Jet Cutters

September 25, 2020

 

This is a Halliburton external, abrasive jet cutter that has just come out of a fire in West Texas.  Its mounted on the end of an  athey wagon boom and has just been "seared,  the asbestos wrapping around hoses still in tact. Those are 3/16ths nozzles  and the pressure at the nozzle tips is 10,000 PSI. With a little 20/40 sand added to the mix this sumbitch will cut anything...in no time. Its bad ass. Its like the red laser beams in a James Bond movie only worse.

 

Halli had just started working on this jet cutter stuff in 1990 and some experimenting was done with one in Kuwait, 1991.  A really good fella named Terry Edwards  was involved in some of the original design work and operating the cutter. Terry was affectionately known as "Tiny" and he was pretty much always around when using one of Halliburton's jet cutters. He was a good hand, Tiny. 

 

 

 

 

 

 

 

 

 

 

 

 

 

 

 

 

 

 

 

 

 

 

 

 

Tiny Edwards and Big Joe Carpenter; 1995

 

 

 

 

 

 

 

 

 

 

 

 

 

 

 

 

Before jet cutting technology was developed the common way to cut casing strings, or kelly/drill pipe in oil well fires, or to avoid an oil well fire in a blowing well situation, was to use abrasive wire rope from  sand line drums, or swab rigs. The cable had to be looped around what you wanted cut and used as a "saw"   by going back and forth, back and forth, like a band saw. One cut of say, two concentric strings of casing could take several days of around the clock sawing. The line had to be slipped constantly and tension between the two drums kept constant. 

 

The big sand line cut below the drilling spool on the Devils Cigarette Lighter in 1962, for instance, took Red, Boots and Coots two full days, around the clock.

 

 

 

 

 

 

 

 

 

 

 

 

 

One of two sand line drums used in Algeria 1962 and

an example, right, of sand line cutting right below the B section on the same well. In the photo you can see the wire rope wrapped around the casing and actually in the sawing process. 

 

 

All this important stuff  has one purpose and that is to get the blowout flow going straight up, like a big bottle rocket, so to speak. In the really old days, if the well was already on fire, tough guys like Myron Kinley would simply try and blow the damn well head, or BOP off a well with a glycerin charge, to get the fire going straight up. They'd then shoot it again, if possible, to extinguish the fire. Then the real work would start trying to repair casing strings blasted to hell and back with explosives.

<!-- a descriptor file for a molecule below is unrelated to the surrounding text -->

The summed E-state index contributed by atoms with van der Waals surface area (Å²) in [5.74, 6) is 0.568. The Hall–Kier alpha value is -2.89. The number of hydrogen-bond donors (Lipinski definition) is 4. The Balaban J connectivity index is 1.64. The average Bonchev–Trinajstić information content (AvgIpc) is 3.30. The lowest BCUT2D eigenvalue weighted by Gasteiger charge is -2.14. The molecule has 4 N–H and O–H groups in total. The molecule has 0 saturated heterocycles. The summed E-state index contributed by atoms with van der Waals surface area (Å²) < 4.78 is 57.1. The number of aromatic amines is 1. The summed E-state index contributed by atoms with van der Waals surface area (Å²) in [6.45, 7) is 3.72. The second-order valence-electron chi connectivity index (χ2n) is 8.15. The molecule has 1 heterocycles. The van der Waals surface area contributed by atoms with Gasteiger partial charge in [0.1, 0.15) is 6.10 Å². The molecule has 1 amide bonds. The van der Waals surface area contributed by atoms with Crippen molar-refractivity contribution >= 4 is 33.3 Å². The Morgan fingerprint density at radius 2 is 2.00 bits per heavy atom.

In this photo we are making the first cut on this particular fire in West Texas;  the  kelly that is still in the hole and draped over the bell nipple and rotary table. The Hydrill and BOP stack is directly under the rotary table, the substructure is melted. We've got water from two monitors directed at the jet cutter to help keep it from burning up. It took us 6 hours to get all this nippled up and mounted on the end of our athey wagon, ready to go...and about 20 minutes to make the cut.

 

We excavated around the wellhead and what was left of the BOPD stack  while it was burning and were able to get a winch line off a dozer around the stack and bend it all over so as to make a second cut below the surface casing WH, something like this Halliburton photo, left, where a jet cut is underway on the casing below the wellhead assembly. With the casing exposed and flow and fire going straight up we were able to stick a venturi tube on it to get the fire above our heads. We  finished excavating around the casing and removing debris. The second cut took about an hour. 

 

 

The following morning we knocked the fire out with water and made our third and final cut of the surface casing and drill pipe, above. This cut took 40 minutes and Tiny and we all of his stuff was back on the road to Houston by noon. We cut the casing a final time with a pneumatic casing cutter to set a well head to cap to. 

 

 

This is an inch and three quarter (1 3/4) flange bolt nut off a 13 5/8ths 10K PSI flange below a drilling spool (Louisiana 2003). The flange was cut with an abrasive jet  cutter.  "Washing" bolts off a big flange like this jet cutter beats the shit out having to cut all those bolts with a pneumatic hacksaw, by hand, under a big blowing well. 

 

My buddy Wayne Lansford (Boots & Coots, Wild Well Control, Cudd Well Control) took this flange bolt off the same job in Louisiana, all buggered up by a jet cutter, and made a business card holder out of it for me. Very cool, uh? 

 

 

 

 

 

 

 

 

 

 

 

 

 

Abrasive jet cutters are awesome...don't leave home without one. 

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